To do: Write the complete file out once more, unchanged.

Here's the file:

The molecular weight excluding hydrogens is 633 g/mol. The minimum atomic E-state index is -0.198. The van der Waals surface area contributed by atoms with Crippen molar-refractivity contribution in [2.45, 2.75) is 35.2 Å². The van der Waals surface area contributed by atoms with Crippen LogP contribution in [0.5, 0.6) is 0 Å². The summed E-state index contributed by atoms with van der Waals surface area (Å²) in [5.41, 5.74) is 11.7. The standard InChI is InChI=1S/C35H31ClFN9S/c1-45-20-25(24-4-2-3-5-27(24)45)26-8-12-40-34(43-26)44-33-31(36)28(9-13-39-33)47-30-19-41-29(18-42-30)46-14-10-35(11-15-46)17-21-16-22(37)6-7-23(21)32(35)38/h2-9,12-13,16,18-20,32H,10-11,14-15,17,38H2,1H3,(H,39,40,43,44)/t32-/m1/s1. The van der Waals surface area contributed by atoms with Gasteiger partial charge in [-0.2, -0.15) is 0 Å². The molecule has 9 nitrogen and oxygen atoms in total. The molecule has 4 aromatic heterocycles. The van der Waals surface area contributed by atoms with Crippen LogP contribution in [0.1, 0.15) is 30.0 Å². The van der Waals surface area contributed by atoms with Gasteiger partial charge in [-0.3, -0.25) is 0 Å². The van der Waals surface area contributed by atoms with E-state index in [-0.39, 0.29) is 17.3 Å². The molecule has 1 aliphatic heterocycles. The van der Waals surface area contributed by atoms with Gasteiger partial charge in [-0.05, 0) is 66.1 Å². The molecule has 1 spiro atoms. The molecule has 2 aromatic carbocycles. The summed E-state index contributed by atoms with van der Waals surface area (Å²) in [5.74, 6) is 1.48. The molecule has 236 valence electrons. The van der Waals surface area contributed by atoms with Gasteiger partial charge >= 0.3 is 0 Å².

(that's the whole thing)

The molecular weight excluding hydrogens is 633 g/mol. The minimum atomic E-state index is -0.198. The van der Waals surface area contributed by atoms with Crippen molar-refractivity contribution in [2.45, 2.75) is 35.2 Å². The van der Waals surface area contributed by atoms with Crippen LogP contribution in [0.5, 0.6) is 0 Å². The summed E-state index contributed by atoms with van der Waals surface area (Å²) in [5.41, 5.74) is 11.7. The standard InChI is InChI=1S/C35H31ClFN9S/c1-45-20-25(24-4-2-3-5-27(24)45)26-8-12-40-34(43-26)44-33-31(36)28(9-13-39-33)47-30-19-41-29(18-42-30)46-14-10-35(11-15-46)17-21-16-22(37)6-7-23(21)32(35)38/h2-9,12-13,16,18-20,32H,10-11,14-15,17,38H2,1H3,(H,39,40,43,44)/t32-/m1/s1. The van der Waals surface area contributed by atoms with Gasteiger partial charge in [-0.2, -0.15) is 0 Å². The molecule has 9 nitrogen and oxygen atoms in total. The molecule has 4 aromatic heterocycles. The van der Waals surface area contributed by atoms with Crippen LogP contribution in [0.1, 0.15) is 30.0 Å². The van der Waals surface area contributed by atoms with Gasteiger partial charge in [-0.3, -0.25) is 0 Å². The van der Waals surface area contributed by atoms with E-state index in [-0.39, 0.29) is 17.3 Å². The molecule has 1 aliphatic heterocycles. The van der Waals surface area contributed by atoms with Gasteiger partial charge in [-0.05, 0) is 66.1 Å². The molecule has 1 spiro atoms. The molecule has 2 aromatic carbocycles. The summed E-state index contributed by atoms with van der Waals surface area (Å²) in [5.74, 6) is 1.48. The molecule has 236 valence electrons. The van der Waals surface area contributed by atoms with Gasteiger partial charge >= 0.3 is 0 Å².